I wish I had continued to run for longer.
I wish I had continued to run longer.
I wish I had continued to run more.
What is the difference between these, especially semantically?
In my view, the adverb more is cover term, isn't it?
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I don't think including for would ever affect the meaning. Since continuing to run is a relatively uncommon activity, let's look at...
I can't say I think there's anything wrong with #2 there, but it's worth noting that you can't introduce for with other "comparative adverbs". It's okay with longer, but ...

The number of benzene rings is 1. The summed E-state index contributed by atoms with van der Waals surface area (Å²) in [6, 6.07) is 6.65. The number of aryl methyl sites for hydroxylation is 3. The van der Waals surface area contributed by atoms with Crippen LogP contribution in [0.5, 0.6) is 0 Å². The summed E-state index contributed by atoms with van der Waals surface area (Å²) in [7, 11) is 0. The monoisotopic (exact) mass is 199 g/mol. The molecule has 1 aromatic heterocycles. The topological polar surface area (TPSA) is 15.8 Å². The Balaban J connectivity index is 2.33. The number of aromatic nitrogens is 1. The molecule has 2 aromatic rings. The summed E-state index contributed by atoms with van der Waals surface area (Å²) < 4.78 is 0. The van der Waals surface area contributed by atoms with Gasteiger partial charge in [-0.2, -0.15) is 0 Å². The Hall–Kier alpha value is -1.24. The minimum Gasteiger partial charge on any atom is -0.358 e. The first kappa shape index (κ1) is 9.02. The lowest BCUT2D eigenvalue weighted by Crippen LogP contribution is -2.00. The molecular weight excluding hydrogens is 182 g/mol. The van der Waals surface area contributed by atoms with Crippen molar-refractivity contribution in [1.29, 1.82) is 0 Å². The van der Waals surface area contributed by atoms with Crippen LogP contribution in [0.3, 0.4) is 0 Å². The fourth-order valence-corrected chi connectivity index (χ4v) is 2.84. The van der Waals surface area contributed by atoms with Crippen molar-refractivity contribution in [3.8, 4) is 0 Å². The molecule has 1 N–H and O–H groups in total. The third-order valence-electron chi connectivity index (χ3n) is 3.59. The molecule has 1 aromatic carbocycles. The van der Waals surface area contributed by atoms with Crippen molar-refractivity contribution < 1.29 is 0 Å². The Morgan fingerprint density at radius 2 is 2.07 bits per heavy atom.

- "I ran for faster than you, so I finished first" (not valid English)
So given that for longer isn't particularly common anyway, and it doesn't involve a principle which can be extrapolated to other contexts, I'd say it's not really worth learning (except if you need to satisfy yourself that the usage isn't actually "incorrect").